Procedures of Civil Cases
By: Sara Hall
- The plaintiff, the person who brings a case against another, files a complaint
- A complaint is a formal statement naming the plaintiff and the defendant and describing the lawsuit
- The defendant, an individual, company, or institution sued or accused in a court of law, then receives a summons (informs them of the suit & time and date of court appearance).
- During the pretrial conference, both parties are brought together to define the issues to be tried
- It's during this stage that there can be mediation or arbitration, both of which are used to resolve a dispute through a third, objective person/party.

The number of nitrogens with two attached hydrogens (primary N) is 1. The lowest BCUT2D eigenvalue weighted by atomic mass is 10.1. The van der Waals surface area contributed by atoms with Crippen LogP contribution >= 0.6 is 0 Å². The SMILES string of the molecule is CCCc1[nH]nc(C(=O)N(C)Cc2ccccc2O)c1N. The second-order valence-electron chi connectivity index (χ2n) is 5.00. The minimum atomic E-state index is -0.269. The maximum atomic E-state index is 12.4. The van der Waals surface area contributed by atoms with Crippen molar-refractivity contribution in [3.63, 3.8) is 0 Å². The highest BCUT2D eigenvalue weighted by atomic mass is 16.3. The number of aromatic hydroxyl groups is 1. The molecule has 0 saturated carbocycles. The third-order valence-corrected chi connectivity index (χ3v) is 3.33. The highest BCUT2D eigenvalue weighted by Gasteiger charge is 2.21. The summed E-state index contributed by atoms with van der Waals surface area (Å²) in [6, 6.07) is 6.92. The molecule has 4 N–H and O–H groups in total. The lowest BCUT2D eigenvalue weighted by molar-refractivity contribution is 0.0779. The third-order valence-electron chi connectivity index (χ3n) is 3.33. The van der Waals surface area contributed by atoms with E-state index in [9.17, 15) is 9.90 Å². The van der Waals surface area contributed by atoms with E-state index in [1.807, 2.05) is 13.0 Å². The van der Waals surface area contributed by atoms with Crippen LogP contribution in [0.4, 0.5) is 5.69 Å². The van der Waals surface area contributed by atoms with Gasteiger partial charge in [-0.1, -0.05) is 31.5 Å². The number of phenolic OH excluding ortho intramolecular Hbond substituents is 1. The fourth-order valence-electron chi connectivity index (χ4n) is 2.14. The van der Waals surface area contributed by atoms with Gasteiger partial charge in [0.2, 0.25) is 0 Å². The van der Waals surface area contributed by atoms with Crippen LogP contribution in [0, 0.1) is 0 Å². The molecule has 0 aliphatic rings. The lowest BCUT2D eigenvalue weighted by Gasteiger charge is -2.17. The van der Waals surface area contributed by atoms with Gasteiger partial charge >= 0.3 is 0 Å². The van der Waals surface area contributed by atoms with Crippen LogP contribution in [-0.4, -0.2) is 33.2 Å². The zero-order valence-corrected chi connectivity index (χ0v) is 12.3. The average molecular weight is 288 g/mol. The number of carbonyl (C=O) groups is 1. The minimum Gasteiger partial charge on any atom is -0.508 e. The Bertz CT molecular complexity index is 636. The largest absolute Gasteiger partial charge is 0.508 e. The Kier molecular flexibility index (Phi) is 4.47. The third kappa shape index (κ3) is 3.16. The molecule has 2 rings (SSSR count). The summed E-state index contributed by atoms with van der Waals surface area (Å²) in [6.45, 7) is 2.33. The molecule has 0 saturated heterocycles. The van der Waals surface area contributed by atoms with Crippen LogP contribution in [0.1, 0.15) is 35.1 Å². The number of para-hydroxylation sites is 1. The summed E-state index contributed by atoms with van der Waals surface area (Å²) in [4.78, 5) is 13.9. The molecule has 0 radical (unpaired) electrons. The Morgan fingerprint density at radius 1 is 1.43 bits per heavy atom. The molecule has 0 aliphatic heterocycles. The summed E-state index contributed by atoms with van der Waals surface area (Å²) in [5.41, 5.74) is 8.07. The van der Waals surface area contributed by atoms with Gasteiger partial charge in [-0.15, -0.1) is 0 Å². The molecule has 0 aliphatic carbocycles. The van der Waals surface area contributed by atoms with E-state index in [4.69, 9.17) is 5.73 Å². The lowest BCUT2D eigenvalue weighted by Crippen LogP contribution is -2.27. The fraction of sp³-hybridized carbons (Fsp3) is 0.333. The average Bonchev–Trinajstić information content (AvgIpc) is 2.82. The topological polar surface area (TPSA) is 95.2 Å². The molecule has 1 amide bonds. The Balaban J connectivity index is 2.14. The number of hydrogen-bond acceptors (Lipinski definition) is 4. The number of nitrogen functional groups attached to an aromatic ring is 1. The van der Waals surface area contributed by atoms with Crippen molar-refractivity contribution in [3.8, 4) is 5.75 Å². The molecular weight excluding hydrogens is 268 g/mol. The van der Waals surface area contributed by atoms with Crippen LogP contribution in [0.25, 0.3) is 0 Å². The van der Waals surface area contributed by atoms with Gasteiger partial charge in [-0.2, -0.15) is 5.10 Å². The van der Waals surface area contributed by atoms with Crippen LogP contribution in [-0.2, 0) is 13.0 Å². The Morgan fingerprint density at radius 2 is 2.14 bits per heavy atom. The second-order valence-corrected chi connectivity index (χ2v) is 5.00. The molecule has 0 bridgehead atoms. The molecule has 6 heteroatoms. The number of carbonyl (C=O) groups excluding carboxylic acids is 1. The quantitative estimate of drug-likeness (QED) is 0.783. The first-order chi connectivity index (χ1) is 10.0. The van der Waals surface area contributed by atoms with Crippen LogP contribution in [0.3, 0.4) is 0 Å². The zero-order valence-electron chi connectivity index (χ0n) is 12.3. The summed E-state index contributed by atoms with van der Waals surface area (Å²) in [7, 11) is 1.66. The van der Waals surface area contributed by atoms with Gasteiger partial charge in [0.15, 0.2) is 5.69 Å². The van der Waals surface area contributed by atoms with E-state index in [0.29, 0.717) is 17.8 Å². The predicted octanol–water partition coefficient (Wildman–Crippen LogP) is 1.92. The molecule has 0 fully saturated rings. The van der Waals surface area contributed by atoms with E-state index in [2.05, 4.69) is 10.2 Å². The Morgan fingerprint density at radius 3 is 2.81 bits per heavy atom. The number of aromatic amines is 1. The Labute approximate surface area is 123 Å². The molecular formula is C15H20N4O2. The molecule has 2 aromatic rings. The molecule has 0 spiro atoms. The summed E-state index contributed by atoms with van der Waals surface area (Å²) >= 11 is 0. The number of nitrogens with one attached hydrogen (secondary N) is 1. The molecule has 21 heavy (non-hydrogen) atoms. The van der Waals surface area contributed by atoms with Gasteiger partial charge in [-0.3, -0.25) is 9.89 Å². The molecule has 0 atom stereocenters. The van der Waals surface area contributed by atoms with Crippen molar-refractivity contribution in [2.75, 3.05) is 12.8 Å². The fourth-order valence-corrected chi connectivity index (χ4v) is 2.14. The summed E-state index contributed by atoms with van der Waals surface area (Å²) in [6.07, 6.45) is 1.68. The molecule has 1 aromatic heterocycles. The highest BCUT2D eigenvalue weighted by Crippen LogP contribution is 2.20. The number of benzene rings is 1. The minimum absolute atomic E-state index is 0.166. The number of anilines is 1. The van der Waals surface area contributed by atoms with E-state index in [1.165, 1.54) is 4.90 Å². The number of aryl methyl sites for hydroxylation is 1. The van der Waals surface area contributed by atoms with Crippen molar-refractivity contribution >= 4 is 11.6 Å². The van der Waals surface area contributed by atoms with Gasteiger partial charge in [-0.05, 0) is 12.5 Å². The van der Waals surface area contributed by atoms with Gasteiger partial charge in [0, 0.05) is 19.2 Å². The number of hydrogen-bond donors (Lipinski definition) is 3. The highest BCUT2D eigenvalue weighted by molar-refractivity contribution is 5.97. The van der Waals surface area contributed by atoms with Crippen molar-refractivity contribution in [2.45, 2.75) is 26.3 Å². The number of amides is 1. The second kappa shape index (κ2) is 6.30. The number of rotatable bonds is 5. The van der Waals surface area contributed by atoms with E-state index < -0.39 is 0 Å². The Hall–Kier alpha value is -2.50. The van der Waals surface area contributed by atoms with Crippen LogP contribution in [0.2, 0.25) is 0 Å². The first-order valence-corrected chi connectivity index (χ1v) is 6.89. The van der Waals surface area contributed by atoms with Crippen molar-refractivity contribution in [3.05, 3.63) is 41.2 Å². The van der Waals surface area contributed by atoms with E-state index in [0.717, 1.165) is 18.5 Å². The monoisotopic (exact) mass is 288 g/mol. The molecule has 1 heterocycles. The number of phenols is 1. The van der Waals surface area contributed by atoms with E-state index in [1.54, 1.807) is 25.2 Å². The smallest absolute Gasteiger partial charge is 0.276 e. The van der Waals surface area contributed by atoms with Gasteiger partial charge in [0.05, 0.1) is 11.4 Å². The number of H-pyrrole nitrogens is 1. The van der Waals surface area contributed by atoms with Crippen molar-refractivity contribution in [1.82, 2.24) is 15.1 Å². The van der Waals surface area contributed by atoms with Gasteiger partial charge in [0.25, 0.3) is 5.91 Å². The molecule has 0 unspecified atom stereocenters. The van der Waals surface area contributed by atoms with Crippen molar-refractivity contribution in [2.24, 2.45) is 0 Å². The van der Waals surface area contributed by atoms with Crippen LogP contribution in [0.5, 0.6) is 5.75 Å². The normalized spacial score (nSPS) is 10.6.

- If the parties do not settle then the case goes to trial
- In a trial, both sides present their case and either a jury of 6-12 people or a judge alone will hear their case
- The plaintiff will present its side first
- After both sides have presented the judge or the jury will decide on the verdict, or final decision
- If the plaintiff wins, the defendant must pay
- If the defendant wins, the plaintiff will get nothing and will have to pay court costs
- For a side to win, they must of the preponderance of the evidence, which is the greater weight of the evidence required in a civil lawsuit for the jury or judge to decide in favor of one side or the other
- If the losing side does not agree with the verdict or feels like the evidence wasn't presented correctly, they can appeal
- By appealing, the side sends the case to a higher court for a reversal of the decision of a lower court